Michigan Home Care Workers Petitioning to Unionize and Amend State Constitution to Regulate Worker Safety and Training

By Dawson BellDetroit Free Press Lansing Bureau

LANSING – A labor-backed coalition of advocates for home health care for elderly and disabled people said Thursday it has collected more than a half million signatures on petitions to amend the state Constitution to regulate safety and training for home care workers and guarantee those workers’ collective-bargaining rights.

Representatives of Citizens for Affordable Quality Home Care said at a news conference that they expect to submit about 550,000 signatures to the Secretary of State within the next few days. To qualify for the Nov. 6 general election, state elections officials need to certify that the petitions contain at least 322,609 signatures from registered voters.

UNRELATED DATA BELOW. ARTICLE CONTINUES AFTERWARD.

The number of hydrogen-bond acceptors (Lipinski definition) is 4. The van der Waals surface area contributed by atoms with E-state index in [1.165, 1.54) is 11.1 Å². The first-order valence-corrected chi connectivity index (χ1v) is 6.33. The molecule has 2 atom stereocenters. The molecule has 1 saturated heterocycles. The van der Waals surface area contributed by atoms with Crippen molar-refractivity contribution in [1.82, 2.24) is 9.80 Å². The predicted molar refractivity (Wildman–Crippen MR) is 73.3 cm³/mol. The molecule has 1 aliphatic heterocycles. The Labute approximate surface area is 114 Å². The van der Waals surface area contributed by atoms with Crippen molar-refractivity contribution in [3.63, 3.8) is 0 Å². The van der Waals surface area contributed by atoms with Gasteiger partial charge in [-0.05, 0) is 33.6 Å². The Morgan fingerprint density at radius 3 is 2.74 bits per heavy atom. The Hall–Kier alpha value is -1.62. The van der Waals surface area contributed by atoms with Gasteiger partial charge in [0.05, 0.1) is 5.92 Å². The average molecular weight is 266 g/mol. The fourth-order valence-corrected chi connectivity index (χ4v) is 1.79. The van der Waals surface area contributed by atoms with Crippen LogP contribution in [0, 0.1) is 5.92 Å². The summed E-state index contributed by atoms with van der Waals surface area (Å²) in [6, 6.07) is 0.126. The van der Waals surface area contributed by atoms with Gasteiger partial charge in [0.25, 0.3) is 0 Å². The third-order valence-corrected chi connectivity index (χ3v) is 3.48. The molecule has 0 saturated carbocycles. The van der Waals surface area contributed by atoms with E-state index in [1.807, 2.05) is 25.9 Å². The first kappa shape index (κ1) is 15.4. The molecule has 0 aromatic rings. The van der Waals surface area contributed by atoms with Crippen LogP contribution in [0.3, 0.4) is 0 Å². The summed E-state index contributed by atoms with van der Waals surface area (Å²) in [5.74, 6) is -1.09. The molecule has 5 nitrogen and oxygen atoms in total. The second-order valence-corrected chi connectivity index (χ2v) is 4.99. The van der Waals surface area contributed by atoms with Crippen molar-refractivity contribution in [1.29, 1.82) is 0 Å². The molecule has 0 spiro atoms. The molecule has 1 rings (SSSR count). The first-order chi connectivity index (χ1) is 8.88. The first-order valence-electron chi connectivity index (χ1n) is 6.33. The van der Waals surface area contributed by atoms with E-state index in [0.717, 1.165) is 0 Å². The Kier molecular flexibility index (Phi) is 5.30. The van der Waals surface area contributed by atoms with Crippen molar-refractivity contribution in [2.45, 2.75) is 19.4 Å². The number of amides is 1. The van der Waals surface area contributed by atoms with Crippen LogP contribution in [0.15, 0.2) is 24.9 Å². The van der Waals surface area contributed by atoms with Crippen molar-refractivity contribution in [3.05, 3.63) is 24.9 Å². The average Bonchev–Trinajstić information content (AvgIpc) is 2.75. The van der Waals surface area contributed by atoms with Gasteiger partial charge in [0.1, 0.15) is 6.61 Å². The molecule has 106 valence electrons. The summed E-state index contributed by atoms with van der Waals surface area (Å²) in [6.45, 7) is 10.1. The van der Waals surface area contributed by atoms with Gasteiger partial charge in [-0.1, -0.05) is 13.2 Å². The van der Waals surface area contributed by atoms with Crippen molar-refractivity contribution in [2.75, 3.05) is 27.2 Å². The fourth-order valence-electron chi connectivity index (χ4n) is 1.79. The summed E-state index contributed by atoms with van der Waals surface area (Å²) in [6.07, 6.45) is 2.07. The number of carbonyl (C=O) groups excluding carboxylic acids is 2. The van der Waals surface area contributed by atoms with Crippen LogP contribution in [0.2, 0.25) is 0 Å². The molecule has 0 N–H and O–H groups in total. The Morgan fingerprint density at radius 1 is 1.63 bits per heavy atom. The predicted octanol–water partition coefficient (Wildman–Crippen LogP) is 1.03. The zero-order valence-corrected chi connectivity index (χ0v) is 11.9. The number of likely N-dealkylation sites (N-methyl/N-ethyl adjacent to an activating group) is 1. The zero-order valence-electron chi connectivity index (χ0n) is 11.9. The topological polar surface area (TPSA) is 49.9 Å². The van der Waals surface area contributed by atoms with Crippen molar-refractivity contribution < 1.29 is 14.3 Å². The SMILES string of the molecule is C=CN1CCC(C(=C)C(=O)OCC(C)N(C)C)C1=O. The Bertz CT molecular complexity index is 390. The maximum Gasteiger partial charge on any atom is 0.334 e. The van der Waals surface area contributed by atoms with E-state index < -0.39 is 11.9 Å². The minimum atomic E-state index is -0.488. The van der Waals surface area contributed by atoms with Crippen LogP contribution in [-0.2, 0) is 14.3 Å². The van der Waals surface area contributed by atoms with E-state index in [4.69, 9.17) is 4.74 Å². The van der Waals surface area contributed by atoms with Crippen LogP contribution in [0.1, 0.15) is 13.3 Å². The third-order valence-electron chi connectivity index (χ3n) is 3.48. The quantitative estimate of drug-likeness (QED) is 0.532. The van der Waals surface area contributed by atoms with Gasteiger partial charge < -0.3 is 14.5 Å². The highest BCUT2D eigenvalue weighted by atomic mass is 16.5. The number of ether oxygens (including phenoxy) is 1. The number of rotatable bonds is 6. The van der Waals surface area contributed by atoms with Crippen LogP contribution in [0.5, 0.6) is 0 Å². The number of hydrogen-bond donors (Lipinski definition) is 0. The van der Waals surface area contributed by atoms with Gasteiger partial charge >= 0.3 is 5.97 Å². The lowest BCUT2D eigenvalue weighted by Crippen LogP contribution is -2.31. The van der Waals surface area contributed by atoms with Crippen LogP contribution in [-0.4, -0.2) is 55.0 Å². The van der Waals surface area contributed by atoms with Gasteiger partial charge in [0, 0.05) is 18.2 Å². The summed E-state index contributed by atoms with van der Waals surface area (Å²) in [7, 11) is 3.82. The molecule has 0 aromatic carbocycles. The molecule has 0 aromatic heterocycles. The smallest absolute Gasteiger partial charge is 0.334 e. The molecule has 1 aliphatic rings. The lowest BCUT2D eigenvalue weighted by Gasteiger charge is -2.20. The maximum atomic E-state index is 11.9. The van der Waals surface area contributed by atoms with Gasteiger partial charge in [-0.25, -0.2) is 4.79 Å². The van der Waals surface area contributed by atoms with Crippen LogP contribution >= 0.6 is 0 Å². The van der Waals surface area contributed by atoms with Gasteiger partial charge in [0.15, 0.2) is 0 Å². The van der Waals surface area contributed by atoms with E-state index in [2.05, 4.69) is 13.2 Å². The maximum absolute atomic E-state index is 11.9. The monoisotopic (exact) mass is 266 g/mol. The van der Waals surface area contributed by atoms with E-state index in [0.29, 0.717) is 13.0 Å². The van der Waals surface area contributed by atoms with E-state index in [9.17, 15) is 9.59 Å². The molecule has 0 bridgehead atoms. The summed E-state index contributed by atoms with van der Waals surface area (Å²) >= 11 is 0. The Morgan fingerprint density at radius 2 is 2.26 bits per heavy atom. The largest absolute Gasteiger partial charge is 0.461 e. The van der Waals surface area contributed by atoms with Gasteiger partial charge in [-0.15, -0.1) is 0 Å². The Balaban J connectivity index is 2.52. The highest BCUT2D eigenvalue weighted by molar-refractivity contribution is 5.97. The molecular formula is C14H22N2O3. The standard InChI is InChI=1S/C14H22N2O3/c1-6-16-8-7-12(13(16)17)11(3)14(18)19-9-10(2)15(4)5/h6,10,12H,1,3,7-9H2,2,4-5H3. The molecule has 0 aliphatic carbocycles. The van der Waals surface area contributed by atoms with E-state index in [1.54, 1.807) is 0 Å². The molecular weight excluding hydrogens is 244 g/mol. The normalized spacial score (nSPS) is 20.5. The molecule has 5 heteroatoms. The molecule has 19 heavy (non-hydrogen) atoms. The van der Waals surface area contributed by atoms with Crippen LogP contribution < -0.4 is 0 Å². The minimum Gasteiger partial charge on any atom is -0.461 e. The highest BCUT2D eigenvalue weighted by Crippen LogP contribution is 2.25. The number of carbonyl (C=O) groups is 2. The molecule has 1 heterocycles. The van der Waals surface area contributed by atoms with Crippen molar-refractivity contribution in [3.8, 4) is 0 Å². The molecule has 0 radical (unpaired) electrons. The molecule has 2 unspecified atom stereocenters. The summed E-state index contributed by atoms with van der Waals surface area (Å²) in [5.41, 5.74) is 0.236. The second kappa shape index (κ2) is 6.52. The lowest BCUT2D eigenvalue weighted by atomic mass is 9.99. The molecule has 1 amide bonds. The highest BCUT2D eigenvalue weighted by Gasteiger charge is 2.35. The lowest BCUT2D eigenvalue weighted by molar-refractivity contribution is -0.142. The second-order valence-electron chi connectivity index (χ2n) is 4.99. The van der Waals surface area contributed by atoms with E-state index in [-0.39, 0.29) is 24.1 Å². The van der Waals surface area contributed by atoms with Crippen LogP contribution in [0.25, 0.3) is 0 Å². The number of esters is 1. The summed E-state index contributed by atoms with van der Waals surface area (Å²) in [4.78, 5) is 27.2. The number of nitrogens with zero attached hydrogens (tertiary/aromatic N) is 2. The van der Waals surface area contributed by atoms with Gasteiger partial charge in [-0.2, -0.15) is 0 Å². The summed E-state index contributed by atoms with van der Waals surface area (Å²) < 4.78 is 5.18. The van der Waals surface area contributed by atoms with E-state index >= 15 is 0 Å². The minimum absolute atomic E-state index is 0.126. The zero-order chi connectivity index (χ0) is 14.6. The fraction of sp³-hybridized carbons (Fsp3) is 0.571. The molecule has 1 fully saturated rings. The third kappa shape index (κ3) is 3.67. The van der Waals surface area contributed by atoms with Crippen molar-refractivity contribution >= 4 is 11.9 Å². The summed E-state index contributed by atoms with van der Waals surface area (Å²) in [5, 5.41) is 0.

Critics of the proposal said it is an attempt by Service Employees International Union to turn home health workers — many of them caring for relatives — into public sector union members and skim union dues from their wages.

Backers said the amendment would give prospective home health care patients and their families access to more information about workers’ backgrounds, and allow more of those who need care to remain in their own homes.

Mandating a statewide registry provides “a simple, straightforward way to select care,” said Dohn Hoyle, executive director of the Arc and cochairman of the ballot proposal campaign.

Hoyle said the proposal “isn’t about the union; it’s about the registry.”

But Patrick Wright, of the Mackinac Center Legal Foundation, a longtime critic of the unionization of home health and day care workers whose clients receive government subsidies, said the expressed concerns about patient care are a diversion from the proposal’s real purpose — maintaining SEIU’s cash flow. The Mackinac Center estimates SEIU has collected more than $30 million since Michigan’s home health care workers were unionized almost 10 years ago.

Hoyle denied that allegation, but declined to discuss the campaign’s finances. Donors will be revealed when they are legally required to be, he said, which is still months away, depending on how long it takes to certify the petitions.

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